Beaches, they get all the attention. Everyone who comes to Bohol angles to stay as close as possible to Alona and White Beach. But along the Loboc River, in the island’s lush interior, you’ll find a different world: green, glimmering, soothing, and strange all at the same time.
I always recommend that friends coming to Bohol spend a few nights along the Loboc River. It’s a magical corner of the Philippines. The water runs down from the hills and reflects the exotic greens of the abaca ferns growing along the banks. The river the snakes to the sea in long, sensuous curves. Small villages and huts are tucked away on the water’s edge. There are waterfalls and cold springs, bridges and boats, and trees that glow with fireflies at dusk.
Come, stay, and while you’re here, be sure to check out these seven highlights:
No visit to Bohol is complete without trying stand-up paddleboarding (SUP) in Loboc. Don’t worry if you’ve never done SUP before: It’s heaps of fun and easy even for first-timers. Before you know it you’ll be gliding meditatively along, captain of your own board, soaking up the scenes and sounds of river life.
TIP: SUP Tours are the ones to go with and they have a range of tours to choose from. I loved the half-day tour to Busay Falls and back, but even an hour of SUP is worth doing if you’re in Bohol.
See tours and rates on the SUP Tours Philippines website.
Loboc River Resort
This is a great sustainable choice for families, couples or anyone who just wants to see a different part of the Philippines and be close to nature. Loboc River Resort has a rustic restaurant right on the river where you can enjoy tasty Filipino dishes and breakfast by the water. There’s a pool with loungers, a couple chickens on the loose, a monkey island, fishponds, a small reading and WiFi nook, bancas and kayaks for rent, and best of all – a magical firefly tour after dark.
One of the things I love most about staying in Loboc is being near the local people and seeing how they live their lives. For example, early in the morning a small boat ferries children across the river so they can go to school. They go five or six at a time and they have to stand because there isn’t enough room to sit.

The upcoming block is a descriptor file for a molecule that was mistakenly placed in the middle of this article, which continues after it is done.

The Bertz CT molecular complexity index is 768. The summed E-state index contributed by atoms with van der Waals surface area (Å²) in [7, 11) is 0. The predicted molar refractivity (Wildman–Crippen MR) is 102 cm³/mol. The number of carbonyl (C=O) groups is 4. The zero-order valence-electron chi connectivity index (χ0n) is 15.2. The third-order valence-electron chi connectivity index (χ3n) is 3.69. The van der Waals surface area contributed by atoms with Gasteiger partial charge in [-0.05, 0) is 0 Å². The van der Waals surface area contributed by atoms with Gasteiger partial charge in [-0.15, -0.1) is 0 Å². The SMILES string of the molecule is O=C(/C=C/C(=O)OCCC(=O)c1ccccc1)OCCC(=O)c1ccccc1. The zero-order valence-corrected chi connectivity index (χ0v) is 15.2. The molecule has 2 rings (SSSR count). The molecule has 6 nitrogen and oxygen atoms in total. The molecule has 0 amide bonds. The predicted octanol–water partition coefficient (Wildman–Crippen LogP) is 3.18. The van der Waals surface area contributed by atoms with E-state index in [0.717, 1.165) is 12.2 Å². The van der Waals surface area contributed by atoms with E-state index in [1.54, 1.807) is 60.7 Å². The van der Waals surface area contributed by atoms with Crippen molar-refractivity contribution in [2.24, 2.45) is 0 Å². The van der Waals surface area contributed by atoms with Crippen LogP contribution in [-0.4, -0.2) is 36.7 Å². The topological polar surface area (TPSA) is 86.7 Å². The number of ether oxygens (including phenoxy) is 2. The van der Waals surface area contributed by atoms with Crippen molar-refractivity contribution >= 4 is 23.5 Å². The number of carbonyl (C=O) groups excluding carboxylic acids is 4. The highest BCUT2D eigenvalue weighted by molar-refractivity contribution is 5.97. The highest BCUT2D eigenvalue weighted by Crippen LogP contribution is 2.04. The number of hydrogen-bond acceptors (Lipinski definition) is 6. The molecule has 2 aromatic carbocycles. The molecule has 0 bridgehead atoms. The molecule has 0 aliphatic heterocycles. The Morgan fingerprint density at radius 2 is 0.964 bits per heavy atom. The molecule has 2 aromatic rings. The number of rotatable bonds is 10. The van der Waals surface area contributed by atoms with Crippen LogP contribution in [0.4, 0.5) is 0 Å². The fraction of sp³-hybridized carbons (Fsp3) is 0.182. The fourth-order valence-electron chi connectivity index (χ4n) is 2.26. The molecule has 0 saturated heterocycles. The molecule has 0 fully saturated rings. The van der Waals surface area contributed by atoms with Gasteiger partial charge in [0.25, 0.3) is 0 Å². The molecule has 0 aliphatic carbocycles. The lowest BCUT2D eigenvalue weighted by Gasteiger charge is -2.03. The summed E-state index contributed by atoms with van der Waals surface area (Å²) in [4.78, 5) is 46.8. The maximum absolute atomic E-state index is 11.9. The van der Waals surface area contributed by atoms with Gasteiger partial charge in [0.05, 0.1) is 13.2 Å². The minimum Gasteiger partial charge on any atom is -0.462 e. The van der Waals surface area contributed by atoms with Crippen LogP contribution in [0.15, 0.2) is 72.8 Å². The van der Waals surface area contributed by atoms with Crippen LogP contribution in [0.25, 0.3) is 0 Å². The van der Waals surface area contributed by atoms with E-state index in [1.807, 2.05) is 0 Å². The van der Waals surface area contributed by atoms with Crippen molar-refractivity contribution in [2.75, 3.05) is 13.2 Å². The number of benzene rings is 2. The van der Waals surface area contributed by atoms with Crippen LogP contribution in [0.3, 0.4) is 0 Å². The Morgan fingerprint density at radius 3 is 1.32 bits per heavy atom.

On the river you’ll pass basketball games in action, people fishing, and families returning to their homes by boat with a new sack of rice. There’s a real calmness to Loboc that characterizes much of the Philippines.
Planning a trip? Check out these 10 must-do activities for your Bohol itinerary.
Ziplines and cable cars
Here’s a scenic way to put your life at risk. The Loboc Eco-tourism Adventure Park has a beautiful 500m zipline and cable car that stretch from one jungle-clad slope to the other. The zipline is a heart-pounding ride 100 meters above a gaping green valley and the rushing Busay waterfall. You can do it! (Or, if you can’t, just ride the cable car instead.)
The cable car (250 pesos) takes a few minutes each way, and the zipline (350 pesos) is a 10-second thrill. You can also buy a combo ticket, going one way on each ride for 350 pesos. The Loboc Eco-tourism Adventure Park is open from 8:30 am to 5:30 pm.
Native banca rides
Not as easy at it looks, but lots of fun still. Most resorts on or near the river will let you rent small Filipino outrigger boats, called bancas, for a sunrise or sunset paddle. It’s a great way to get an upper body workout and explore the destination at the same time.
See all resorts and hotels in Loboc on Booking.com
Buffet lunch cruises
To be completely honest, I’d like the traditional Filipino food to have a little more finesse, and the cultural attractions to be a little less demeaning (specifically the stopover at the Ati-atihan tribe.) That said, going for a buffet lunch on the river is undeniably a fun experience if you have the time and don’t mind big groups.
The water is so unbelievably green (Loboc River is one of the cleanest in the country) and there’s something pleasant about cruising past waving fronds and feeling the river breeze while someone sings, ‘Country Roads’ in a Filipino accent.
This is my absolute must-do in Bohol, no matter where you’re staying. The fireflies come out at 8pm, and new moon nights are the best time to go. You’ll clamber into a little banca, which is paddled silently onto the wide, inky water in the dark. The ride itself is haunting, with the dark silhouettes of trees on the banks and thousands of stars above. When you find the firefly trees, you’ll be completely enthralled.
TIP: Don’t do the firefly tours in Loay — they use noisy motorboats. Instead go for the paddleboat tours from Loboc River Resort. Non-guests who are eating the restaurant can also take the tour. Just book with the resort’s front desk.
That’s it! I hope you enjoy being there as much as I always do. If you haven’t picked a hotel in Bohol yet, be sure to check out my list of 7 Fantastic Places to Stay in Bohol for Nature Lovers.
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